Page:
This is a controlled bleed of the Russian armed forces - balance participation just enough to stagnate the fighting so Russia either runs out of materiel and/or willpower to continue. By the time the fighting in Ukraine has ceased, Russia will have not only all but exhausted its means to secure other territory as safeguards, but also most of its ability to defend itself.
The only wild card is and always has been low-yield tactical nuclear weaponry.
Russia has been fighting this campaign at 50% capacity or less to start with, with an army of fewer than 200,000. They have to do that in order to discourage bystanders like Poland, the Balts, NATO from piling in and opening fronts in Kaliningrad, Baltic Sea, Georgia etc. The US could for example open up fronts in the Pacific (Alaska, Sakhalin, Sea of Japan etc), the same way the bankers pushed Japan to attack Russia in 1905 in order to divert its resources from the European front.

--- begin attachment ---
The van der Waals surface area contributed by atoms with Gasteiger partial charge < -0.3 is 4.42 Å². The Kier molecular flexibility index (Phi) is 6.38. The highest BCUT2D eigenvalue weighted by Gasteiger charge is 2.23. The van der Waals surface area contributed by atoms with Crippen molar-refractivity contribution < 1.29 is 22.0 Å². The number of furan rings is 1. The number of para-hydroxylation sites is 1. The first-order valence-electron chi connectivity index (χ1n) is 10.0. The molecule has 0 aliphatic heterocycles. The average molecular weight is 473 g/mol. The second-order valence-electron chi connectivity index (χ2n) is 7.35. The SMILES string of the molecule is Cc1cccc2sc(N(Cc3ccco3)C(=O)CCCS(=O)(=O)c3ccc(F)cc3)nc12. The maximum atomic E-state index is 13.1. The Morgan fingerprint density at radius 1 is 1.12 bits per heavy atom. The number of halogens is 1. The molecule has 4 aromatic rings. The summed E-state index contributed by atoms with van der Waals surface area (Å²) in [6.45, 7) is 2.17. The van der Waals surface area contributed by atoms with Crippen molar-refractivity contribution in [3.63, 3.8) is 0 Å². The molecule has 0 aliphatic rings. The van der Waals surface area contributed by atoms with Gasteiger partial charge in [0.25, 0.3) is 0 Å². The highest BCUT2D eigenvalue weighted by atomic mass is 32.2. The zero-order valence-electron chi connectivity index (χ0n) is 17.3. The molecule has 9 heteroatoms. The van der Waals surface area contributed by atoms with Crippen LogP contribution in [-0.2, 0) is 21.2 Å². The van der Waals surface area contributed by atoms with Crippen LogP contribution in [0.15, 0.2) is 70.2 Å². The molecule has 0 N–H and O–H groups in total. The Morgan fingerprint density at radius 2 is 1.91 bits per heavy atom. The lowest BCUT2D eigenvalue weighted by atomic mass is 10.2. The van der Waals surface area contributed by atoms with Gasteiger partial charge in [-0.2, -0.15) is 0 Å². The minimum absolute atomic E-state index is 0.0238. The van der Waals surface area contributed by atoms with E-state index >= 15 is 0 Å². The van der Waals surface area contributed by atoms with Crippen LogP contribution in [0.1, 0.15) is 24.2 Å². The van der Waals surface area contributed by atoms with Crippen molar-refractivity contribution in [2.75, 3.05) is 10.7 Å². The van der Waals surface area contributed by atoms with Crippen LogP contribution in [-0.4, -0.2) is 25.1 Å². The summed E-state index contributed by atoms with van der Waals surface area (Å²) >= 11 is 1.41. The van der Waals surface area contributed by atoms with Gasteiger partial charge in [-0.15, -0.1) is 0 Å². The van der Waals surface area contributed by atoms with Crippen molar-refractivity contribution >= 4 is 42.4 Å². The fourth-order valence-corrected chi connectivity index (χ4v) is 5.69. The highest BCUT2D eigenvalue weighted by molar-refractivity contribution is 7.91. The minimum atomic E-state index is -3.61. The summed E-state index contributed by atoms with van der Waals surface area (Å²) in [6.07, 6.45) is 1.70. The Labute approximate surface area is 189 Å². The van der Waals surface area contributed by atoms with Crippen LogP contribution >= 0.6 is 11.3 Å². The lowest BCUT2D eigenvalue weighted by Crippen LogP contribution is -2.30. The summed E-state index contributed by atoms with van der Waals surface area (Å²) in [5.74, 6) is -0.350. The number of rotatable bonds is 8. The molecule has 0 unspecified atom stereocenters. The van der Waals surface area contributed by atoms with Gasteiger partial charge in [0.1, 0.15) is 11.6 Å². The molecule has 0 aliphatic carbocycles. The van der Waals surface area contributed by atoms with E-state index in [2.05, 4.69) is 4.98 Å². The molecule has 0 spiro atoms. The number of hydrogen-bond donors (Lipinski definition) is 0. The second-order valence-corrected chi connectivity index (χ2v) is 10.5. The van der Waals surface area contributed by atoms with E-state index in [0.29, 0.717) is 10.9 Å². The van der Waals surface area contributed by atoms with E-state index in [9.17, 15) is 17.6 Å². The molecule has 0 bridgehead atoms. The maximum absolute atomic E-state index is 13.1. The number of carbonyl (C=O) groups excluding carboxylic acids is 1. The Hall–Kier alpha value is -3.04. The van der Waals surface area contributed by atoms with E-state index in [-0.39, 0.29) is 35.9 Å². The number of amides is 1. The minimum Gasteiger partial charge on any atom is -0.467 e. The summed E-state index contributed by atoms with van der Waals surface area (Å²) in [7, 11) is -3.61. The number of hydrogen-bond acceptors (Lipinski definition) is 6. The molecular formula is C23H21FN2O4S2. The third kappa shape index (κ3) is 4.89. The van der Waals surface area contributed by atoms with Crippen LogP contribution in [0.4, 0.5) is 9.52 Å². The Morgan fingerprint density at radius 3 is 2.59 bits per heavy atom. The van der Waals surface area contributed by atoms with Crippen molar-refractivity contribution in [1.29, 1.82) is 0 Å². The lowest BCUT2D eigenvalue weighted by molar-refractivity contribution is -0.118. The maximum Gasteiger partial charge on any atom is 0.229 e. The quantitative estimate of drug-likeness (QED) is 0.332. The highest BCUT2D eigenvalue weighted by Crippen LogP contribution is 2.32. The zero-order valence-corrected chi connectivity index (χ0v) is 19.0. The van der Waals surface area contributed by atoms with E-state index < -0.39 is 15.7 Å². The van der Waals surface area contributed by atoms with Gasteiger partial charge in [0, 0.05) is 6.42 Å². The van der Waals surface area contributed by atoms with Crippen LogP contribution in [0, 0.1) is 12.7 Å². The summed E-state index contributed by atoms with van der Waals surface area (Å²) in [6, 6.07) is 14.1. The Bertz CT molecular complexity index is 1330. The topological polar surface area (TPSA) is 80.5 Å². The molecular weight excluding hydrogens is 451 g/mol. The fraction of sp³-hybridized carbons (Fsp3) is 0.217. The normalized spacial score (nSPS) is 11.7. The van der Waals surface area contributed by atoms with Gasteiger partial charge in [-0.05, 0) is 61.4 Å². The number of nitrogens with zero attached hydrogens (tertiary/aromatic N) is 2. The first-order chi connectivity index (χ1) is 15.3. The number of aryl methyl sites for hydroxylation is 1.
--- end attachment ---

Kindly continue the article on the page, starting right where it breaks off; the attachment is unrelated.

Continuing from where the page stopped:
They haven't fully dug in into their weapon stockpile, using missile attacks on carefully selected targets, and not overly risking their air power. Russia is probably shoring up its MIC and churning up their production of missiles and other weapons, fine-tuning their inventory with what has been working out for them.
I bet China is looking at the conflict and will now be mass producing the cheapest version of Kalibr-like cruise missiles in huge numbers, with the probability of a conflict in Taiwan in the next few years now being closer to 50%. If things escalate with Russia, China will have to open up a new front in the Pacific with NATO/US, they cannot afford to have Russia lose this, China being economically and militarily unsustainable without Russia.
So if things escalate between NATO and Russia, I would expect China to start pumping weapons into Russia, the same way the US/NATO have been pumping weapons into Ukraine and bordering countries, except Russia will get more useful hardware like cruise missiles and last generation drones. I expect China to use its industrial might and step up its procurement and output.